's Rocky First Month Leaves Plenty Of Questions

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When the federal health exchange marketplace opened Oct. 1, we visited jazz musician Suzanne Cloud in Philadelphia. She tried to start an account early in the morning, but technology thwarted her plans.

She wasn't alone, as it became clear quickly that the unprecedented system for Americans in 36 states to shop and enroll for health insurance was broken in several places. A week into her failed attempts, Cloud stayed positive.

"I keep reassuring folks who are saying, 'Oh my God, I can't get in.' I go, don't worry, you will," Cloud said, in early October.

So now that one month has passed, we visited Cloud again. After trying to get through to shop and enroll in health insurance every three days or so for the past month, she's still blocked.

"I haven't even seen the marketplace yet," she says.

Despite Obama administration claims that the system is improving daily, things haven't gotten easier for Cloud and other users. The system's been intermittently out, going down at least twice this week for a total of about 36 hours.

Metrics on the system's status or improvements are difficult to get and interpret. Early numbers in administration "War Room" notes released by the House Oversight Committee show that the health exchanges enrolled only 248 Americans in the first two days after the marketplace opened. But Health and Human Services Secretary Kathleen Sebelius testified this week that full enrollment data are still unclear.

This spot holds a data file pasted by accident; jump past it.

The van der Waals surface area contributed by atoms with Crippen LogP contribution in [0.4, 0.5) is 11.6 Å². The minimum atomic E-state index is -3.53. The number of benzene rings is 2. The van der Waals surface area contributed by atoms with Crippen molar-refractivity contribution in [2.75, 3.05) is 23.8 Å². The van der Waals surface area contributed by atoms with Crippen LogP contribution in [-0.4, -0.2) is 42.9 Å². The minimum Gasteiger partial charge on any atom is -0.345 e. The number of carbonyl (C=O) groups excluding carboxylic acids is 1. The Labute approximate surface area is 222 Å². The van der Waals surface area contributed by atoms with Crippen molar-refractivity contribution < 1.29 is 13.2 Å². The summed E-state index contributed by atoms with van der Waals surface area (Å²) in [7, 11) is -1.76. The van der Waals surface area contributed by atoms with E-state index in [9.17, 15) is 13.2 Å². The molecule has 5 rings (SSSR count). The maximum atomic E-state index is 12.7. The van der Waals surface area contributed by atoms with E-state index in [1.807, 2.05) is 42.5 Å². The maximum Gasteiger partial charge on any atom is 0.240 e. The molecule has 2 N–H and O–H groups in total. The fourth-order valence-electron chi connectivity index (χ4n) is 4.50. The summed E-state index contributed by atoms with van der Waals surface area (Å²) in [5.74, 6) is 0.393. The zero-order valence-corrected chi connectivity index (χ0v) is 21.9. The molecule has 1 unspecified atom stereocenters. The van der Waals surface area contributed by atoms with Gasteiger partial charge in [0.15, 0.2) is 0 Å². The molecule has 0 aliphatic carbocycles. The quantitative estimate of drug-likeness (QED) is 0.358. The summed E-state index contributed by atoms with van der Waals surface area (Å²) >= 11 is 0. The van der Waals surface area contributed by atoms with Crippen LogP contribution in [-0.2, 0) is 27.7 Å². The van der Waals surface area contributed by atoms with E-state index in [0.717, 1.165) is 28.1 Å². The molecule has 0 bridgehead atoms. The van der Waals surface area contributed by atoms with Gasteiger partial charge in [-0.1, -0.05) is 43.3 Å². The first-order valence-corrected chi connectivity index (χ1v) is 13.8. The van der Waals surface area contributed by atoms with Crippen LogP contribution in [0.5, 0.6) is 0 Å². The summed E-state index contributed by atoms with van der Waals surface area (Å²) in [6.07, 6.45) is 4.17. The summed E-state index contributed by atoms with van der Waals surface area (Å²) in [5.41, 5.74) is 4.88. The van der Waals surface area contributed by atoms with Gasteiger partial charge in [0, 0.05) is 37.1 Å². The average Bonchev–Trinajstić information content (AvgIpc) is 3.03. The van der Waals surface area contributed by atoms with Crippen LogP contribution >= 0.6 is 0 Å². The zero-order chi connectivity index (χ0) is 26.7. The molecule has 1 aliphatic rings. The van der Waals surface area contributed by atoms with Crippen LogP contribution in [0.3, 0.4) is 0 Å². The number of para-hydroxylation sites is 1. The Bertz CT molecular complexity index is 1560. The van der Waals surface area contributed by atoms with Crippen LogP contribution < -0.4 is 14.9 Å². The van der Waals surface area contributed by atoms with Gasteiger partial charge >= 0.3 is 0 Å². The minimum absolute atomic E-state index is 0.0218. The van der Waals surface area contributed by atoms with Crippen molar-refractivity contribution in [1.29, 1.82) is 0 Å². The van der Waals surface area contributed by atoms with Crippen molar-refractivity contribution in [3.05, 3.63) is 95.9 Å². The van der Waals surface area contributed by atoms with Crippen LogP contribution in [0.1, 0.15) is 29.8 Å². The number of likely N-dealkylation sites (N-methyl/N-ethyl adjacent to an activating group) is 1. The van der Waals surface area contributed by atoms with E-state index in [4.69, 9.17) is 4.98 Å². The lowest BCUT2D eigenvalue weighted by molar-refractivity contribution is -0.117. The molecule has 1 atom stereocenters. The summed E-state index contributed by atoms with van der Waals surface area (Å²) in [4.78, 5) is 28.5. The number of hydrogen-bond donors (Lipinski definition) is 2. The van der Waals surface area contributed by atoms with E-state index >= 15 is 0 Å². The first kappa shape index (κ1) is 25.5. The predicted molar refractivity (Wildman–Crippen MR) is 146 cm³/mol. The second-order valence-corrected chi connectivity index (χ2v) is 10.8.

"The system isn't functioning, so we aren't getting that reliable data. Insurers who I met with said that is the case," Sebelius said.

Behind the scenes, a few dozen programmers with experience at technology companies Google and Red Hat joined the "tech surge" to clean up the broken site code. But adding dozens of new contract tech workers means they have to get paid. So we asked Julie Bataille, spokeswoman for the agency overseeing, for the total taxpayer cost committed for the federal exchange, and she said, "Total IT spending is in the neighborhood of about $630 million."

That kind of money could buy you the NBA's Miami Heat franchise or the entire mall clothing brand Hot Topic. It could also run the city of Louisville, Ky., for a year.

"The talent that [the government] did have was very expensive," said Clay Johnson, a programmer who built President Obama's 2008 campaign site. He estimates the system could have been built for a tenth of the cost had the government hired better talent — and taken a more open, agile approach to software development. Now, the tech surge is led by contractors who built the broken system in the first place.

"I'm pretty outraged at the fact that it's more profitable for a contractor to screw up than it is for them to do their job," says Johnson, who's been a fierce critic of the government's procurement structure.

As the cost picture becomes clearer, the administration is promising full enrollment numbers by mid-November. Nov. 30 is the administration's self-imposed deadline for fixing the site.

Cloud says she's not giving up, despite her month of failed attempts. After her online and phone registrations hit snags, she'll now apply on paper. She received a paper application Thursday night.

"I guess I'll fill it out. You know, what else can I do?" Cloud says.

Who else will enroll, and will they be satisfied with the insurance plans? The answers to those questions have not only policy implications but political ones, too.

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